"I look at myself as one of the deep threats," he said. "We've got a lot of shifty receivers. I want to be a receiver that can go deep and go up and get the ball.
"I sort of think of it like a rebound in basketball," Cook added. "He'll just put it up and I look at it like a rebound, just go up and get the ball."
He finished last season with 666 yards and seven touchdowns on 48 catches, then added to that total last week with nine catches for 113 yards and two touchdowns in a 28-21 win over Furman. Cook's second touchdown was the game winner, a 5-yard strike from Beatty with 9:49 left in the fourth.
"Kenny's very important to us," Gardner-Webb Coach Carroll McCray said. "He's a player we can turn to and try to get some matchups. I think, defensively, Marshall does a really good job matching your formations and matching your personnel groupings. I think they'll make sure they'll know where Kenny is. At the same time, it'll be our job to try to make sure we put him in sports to get a matchup or two that will favor us."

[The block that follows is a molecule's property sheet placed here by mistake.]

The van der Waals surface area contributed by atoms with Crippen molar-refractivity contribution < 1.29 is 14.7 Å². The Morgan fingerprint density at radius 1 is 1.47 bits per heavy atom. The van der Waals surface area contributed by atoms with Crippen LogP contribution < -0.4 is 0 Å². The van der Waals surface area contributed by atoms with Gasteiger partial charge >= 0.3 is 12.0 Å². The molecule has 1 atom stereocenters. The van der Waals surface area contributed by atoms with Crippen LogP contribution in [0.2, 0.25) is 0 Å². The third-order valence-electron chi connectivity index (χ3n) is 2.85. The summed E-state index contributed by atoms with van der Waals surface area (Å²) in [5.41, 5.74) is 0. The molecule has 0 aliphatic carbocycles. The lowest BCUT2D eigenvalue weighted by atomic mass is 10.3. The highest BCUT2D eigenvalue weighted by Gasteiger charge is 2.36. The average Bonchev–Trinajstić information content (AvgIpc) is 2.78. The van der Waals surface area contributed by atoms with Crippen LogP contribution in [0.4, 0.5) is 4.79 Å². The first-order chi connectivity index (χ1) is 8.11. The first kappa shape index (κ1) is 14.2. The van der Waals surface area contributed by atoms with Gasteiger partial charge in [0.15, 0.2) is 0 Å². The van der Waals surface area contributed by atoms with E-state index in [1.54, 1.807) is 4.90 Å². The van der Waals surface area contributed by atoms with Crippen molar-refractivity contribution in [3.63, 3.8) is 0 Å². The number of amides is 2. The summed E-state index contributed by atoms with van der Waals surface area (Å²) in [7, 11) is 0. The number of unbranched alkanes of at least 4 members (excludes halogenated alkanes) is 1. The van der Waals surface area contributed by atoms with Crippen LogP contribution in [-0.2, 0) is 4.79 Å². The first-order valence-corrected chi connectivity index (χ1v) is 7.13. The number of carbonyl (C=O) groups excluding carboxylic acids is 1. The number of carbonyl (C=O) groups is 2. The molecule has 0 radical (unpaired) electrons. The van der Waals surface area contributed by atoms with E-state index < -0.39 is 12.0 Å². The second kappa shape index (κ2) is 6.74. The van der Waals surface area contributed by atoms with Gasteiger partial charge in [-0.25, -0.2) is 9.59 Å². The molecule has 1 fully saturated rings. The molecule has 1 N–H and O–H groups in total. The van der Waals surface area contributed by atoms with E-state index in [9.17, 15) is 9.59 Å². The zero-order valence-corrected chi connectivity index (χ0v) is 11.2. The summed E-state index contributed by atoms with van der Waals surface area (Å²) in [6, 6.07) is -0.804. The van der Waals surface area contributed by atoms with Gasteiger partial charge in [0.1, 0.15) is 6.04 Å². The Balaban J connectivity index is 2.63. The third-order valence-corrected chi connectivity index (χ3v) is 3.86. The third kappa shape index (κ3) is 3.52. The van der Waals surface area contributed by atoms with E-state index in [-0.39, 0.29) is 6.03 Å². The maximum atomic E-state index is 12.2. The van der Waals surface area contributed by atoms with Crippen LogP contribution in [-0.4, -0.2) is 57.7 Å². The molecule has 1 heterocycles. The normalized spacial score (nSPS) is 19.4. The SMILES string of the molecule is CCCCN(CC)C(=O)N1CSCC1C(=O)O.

As much as the Herd coaches have mentioned staying focused against Football Championship Subdivision opponents - seven FCS schools upset Football Bowl Subdivision opponents in college football's opening week - the Bulldogs noticed it, too. But Cook said they won't stick any special meaning to it, nor will they get nervous in preparing for their FBS foe in Marshall.
"We're just going to treat it like a regular game," Cook said. "We're just going to come out, try to execute our game plan and see how things go from there. We go in every game expecting to win. We're just going to play hard, stick our game plan and hopefully it'll work out."
Contact sportswriter Derek Redd at derek.r...@dailymail.com or 304-348-1712. His blog is at blogs.dailymail.com/marshall. Follow him on Twitter @derekredd.